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From the President's Cab: we’re in a “relationships” business
Posted On: April 02, 2024

By John Osterhaus

Greetings from Northwestern Illinois as spring is showing signs of arriving. This past February, I was elected as your new WCO president, and I would like to introduce myself to you. 

My wife Monica and I own and operate Silver Streak Ag Services LLC in Chadwick, Illinois. We do custom forage harvesting in Northern Illinois, and we offer a full line of forage harvesting services, chopping, mowing, baling etc. We started our business with a used round baler and a very used tractor in 2011, and we have been able to grow every year since. We currently have over 70 customers across Northern Illinois, and we also have a short line equipment dealership as part of our business. We sell and service Meyer Manufacturing, Meyers Equipment, and Demco product lines.

One of my personal goals as president this coming year is to focus on helping WCO become more of a regional organization rather than state specific. We have an opportunity with WCO to reach out to operators outside of Wisconsin and have them become a part of our organization. My belief is that the more members we have, the stronger our organization will be.

I have been asked by several potential members why they should join WCO. If had to pick just one word or reason, it would be “relationships”.

Relationships with other operators, vendors, business owners, and manufactures are what make our organization special. We have the opportunity to get to know a select group of people that do this kind of work, be it forage harvesting, manure application, planting etc. By being a member, I have made connections and friendships with other operators that I can call and ask questions when I need help. I also have been able to build relationships with several equipment manufacturers. This allows me to go straight to the source when I have an issue. These relationships are a huge benefit to our businesses.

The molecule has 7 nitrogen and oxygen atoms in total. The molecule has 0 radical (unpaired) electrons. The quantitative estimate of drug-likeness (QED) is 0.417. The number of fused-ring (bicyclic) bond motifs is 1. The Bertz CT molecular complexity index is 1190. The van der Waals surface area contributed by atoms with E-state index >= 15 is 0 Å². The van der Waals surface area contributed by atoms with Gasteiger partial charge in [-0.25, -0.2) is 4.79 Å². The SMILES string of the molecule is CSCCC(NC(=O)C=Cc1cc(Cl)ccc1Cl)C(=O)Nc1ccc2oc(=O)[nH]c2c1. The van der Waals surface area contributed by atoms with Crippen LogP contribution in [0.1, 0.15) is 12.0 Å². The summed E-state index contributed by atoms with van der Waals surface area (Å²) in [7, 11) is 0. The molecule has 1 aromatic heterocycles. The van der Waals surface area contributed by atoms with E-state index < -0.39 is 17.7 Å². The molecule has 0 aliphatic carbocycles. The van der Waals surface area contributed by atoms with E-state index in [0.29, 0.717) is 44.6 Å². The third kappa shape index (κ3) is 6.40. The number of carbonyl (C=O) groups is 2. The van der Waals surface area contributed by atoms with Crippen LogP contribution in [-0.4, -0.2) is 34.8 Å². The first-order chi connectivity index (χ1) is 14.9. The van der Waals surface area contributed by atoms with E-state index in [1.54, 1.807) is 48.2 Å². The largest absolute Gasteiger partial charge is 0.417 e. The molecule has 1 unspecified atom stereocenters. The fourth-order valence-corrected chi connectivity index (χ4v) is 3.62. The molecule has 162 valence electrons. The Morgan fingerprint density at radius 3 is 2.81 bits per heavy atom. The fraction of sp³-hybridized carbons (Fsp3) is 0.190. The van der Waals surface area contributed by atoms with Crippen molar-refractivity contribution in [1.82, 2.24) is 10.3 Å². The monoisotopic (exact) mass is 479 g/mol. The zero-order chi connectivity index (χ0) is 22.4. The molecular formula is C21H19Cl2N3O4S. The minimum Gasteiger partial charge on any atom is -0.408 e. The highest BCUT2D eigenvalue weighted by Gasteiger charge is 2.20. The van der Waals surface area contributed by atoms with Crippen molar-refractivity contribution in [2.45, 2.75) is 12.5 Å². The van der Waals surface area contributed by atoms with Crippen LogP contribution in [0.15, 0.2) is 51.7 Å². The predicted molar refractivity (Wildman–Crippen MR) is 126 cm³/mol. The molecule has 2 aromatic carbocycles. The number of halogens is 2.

I recently had the opportunity to visit two different forage harvest crews out of state, one in Southern California and the other in South Georgia. Both crews were in the early stages of spring chopping. In California, they were chopping early alfalfa that had freeze damage, and the Georgia crew was starting triticale harvest. It was very interesting to see how they dealt with in each situation. Many of their struggles were like what we see in the Midwest, but they also had many unique challenges. It was a great opportunity to learn from them, ask tons of questions, and bring some tips and tricks home. I had this opportunity because of the relationships built over the years. I highly recommend visiting a crew either locally or out of state if the chance comes up. 

Spring is coming, I hope you and your crew have a safe and prosperous spring and summer.

– John


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